The guv sounds tough -- but he has no plan. And he's ignoring the only (obvious) solution to the current and future crisis.

Screen-Shot-2019-10-28-at-8.17.07-PM
Gav talks tough about PG&E — until it comes to solutions.

By Tim Redmond

Gov. Gavin Newsom is sounding all harsh and tough toward PG&E as Northern California burns out of control again and the blackouts continue.

At a press event that he promoted on Twitter, Newsom said that PG&E’s “years of greed, years of mismanagement, years and years of putting shareholders over people are over.”

Watch the video: It’s classic Newsom. “We will hold them to account,” he says. “We will restructure” the company when it gets out of bankruptcy.

And then … what?

How is that “restructuring” going to work if PG&E remains a privately owned utility that sets up its own corporate structure? How are we going to “hold to account” a company when it’s already in total collapse – and Newsom has no plan to address that except to ask Warren Buffett to buy it?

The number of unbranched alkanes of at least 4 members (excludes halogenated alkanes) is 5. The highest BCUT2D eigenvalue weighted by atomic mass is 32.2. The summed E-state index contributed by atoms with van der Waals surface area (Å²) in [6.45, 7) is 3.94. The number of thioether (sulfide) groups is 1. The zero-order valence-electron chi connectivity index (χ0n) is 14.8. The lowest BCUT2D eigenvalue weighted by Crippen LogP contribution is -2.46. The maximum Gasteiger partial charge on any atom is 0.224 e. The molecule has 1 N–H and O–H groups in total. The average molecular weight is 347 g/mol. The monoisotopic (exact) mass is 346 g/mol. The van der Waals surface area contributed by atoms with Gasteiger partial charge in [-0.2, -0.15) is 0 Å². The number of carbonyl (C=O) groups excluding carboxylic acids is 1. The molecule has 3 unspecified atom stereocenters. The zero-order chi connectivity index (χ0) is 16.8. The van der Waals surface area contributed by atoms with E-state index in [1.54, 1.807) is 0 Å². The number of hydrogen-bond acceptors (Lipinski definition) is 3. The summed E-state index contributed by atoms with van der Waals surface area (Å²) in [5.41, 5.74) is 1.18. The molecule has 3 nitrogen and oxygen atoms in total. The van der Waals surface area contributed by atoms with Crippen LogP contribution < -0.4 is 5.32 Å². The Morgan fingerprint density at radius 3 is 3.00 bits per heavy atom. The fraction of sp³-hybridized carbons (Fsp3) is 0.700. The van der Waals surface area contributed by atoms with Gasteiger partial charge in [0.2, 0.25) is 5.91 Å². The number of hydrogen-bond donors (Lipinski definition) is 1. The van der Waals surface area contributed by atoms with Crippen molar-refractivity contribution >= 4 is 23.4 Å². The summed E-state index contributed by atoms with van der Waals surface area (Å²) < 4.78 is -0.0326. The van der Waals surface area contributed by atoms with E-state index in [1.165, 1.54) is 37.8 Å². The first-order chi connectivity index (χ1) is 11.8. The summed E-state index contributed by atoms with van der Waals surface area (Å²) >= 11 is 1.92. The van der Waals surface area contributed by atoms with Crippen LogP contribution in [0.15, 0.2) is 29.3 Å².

Continue reading "As the fires rage and the blackouts continue, Newsom ducks" »


Soroptimists offer cash grants to women to boost their education and training

Live Your Dream 2019 updated(From press release) Women who serve as the primary wage earners for their families and seek financial assistance to further their education or training are urged to apply for the Soroptimist Live Your Dream: Education and Training Awards for Women.

Applications are available at bit.ly/LYDA-apply, or by emailing Soroptimist International of Davis at sidavis@soroptimist.net.